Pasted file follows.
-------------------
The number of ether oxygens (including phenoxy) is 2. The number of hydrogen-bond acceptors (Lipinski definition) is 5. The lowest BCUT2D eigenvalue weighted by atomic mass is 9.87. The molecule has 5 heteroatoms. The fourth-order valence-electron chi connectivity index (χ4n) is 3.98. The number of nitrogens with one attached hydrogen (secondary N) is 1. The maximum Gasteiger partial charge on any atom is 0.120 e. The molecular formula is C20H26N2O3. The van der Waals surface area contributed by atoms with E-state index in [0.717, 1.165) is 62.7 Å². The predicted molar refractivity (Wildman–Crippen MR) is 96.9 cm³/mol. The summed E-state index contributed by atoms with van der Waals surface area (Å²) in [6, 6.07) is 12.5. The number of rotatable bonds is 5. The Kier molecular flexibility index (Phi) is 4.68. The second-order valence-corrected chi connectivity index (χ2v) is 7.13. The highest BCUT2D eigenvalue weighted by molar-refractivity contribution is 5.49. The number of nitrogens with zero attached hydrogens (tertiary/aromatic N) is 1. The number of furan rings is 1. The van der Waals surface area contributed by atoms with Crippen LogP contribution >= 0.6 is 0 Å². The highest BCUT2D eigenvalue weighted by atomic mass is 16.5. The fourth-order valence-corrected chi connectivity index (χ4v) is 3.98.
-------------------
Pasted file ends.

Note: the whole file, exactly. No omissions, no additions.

The number of ether oxygens (including phenoxy) is 2. The number of hydrogen-bond acceptors (Lipinski definition) is 5. The lowest BCUT2D eigenvalue weighted by atomic mass is 9.87. The molecule has 5 heteroatoms. The fourth-order valence-electron chi connectivity index (χ4n) is 3.98. The number of nitrogens with one attached hydrogen (secondary N) is 1. The maximum Gasteiger partial charge on any atom is 0.120 e. The molecular formula is C20H26N2O3. The van der Waals surface area contributed by atoms with E-state index in [0.717, 1.165) is 62.7 Å². The predicted molar refractivity (Wildman–Crippen MR) is 96.9 cm³/mol. The summed E-state index contributed by atoms with van der Waals surface area (Å²) in [6, 6.07) is 12.5. The number of rotatable bonds is 5. The Kier molecular flexibility index (Phi) is 4.68. The second-order valence-corrected chi connectivity index (χ2v) is 7.13. The highest BCUT2D eigenvalue weighted by molar-refractivity contribution is 5.49. The number of nitrogens with zero attached hydrogens (tertiary/aromatic N) is 1. The number of furan rings is 1. The van der Waals surface area contributed by atoms with Crippen LogP contribution >= 0.6 is 0 Å². The highest BCUT2D eigenvalue weighted by atomic mass is 16.5. The fourth-order valence-corrected chi connectivity index (χ4v) is 3.98.